Lawyers look to India for answers
Outsourcing medical advice saves time and money, attorneys say.
By COLLEEN JENKINS, Times Staff Writer
Published October 14, 2007
TAMPA - Dorothy Clay Sims' client had suffered an injury, but the doctor hired by defense attorneys accused the woman of faking.
At that point in the deposition, plenty of plaintiff's attorneys would have floundered, lacking enough medical expertise to dispute the claim.
Not Sims. Informed followup questions flashed on her computer screen, instant-messaged by the doctor in India she had hired to listen to the proceedings via a real-time Internet phone call.
"I didn't even know what I was asking," she recalled, "but I said the words." When she finished, the defense doctor went silent.
Sims' law firm in Ocala is one of an increasing number in Florida and the United States that look to India for cheap and reliable legal services, motivated by desires to keep costs down and maximize time for their most critical tasks.
Last month, following the lead of Los Angeles and New York City, the Florida Bar Association became the first state bar to propose an opinion on offshore legal outsourcing. The verdict: It's ethically okay, as long as attorneys licensed stateside supervise the work and protect client confidentiality.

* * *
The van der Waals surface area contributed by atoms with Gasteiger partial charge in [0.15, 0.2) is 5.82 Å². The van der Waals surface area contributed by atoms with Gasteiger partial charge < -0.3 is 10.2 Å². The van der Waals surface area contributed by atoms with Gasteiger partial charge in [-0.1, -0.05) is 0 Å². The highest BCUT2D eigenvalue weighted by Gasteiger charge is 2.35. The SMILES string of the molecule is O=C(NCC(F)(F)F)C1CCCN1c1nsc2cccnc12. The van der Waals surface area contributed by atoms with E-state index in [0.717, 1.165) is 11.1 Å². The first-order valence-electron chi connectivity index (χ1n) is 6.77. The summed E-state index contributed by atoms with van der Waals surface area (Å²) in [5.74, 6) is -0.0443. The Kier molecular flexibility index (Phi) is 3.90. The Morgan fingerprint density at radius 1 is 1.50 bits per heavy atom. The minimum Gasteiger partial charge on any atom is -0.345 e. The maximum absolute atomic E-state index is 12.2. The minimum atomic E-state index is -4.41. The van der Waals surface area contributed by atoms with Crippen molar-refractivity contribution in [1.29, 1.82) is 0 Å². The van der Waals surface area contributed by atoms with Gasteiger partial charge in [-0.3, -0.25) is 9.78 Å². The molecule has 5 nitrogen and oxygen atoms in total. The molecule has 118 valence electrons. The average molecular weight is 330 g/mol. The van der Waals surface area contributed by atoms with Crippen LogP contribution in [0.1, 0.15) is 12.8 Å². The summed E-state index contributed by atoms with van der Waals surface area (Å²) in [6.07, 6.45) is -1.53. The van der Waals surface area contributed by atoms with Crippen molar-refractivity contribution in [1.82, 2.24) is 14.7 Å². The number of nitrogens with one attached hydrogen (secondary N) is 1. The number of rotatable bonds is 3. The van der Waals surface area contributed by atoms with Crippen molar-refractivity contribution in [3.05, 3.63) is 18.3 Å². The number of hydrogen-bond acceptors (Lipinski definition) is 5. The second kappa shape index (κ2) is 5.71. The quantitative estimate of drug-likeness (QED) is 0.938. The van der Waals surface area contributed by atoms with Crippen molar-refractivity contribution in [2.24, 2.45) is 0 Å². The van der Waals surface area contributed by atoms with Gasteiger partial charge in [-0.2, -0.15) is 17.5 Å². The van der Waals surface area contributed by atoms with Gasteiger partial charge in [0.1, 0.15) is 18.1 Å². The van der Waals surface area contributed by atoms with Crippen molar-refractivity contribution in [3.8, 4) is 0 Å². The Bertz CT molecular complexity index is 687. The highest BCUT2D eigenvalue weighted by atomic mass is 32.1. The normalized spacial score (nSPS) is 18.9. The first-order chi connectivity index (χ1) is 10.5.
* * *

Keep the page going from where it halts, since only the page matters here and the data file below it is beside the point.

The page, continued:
The professional ethics committee's final vote on the opinion in January is likely to meet resistance from some of the state's lawyers. Several committee members are concerned that the opinion is not stringent enough. In a letter to the Florida Bar News, one lawyer encouraged his colleagues "to rally against this misguided proposal."
But Tampa lawyer Bill Wagner, a principal author of the opinion, said the present rules governing attorneys make it lawful to outsource things like legal research and document preparation pretty much anywhere in the world.
"There really isn't anything ethically different in sending it to India or sending it to Arkansas," he said.
From medical to legal matters
India already provides doctors who read X-rays for American hospitals and accountants who prepare tax returns that get reviewed by this country's IRS. With both countries' legal systems rooted in British common law, the move of legal services overseas seems almost inevitable.
A Dallas law firm took the first step in 1995, opening an office in India. But the recent growth in offshore outsourcing usually takes the form of U.S. firms hiring intermediary companies that employ Indian lawyers for tasks handled by paralegals or young associates: document review, legal research and writing, deposition summaries and preparation of immigration documents.
It's the kind of laborious work Miami lawyer Etan Mark did for $300 an hour as an associate at a large law firm. Now, his year-old company, iDiligence, charges clients $18 an hour for work performed by six attorneys in Bangalore, India.
The 91/2-hour time difference allows his legal team to work on projects while their U.S. counterparts are sleeping, for around-the-clock efficiency.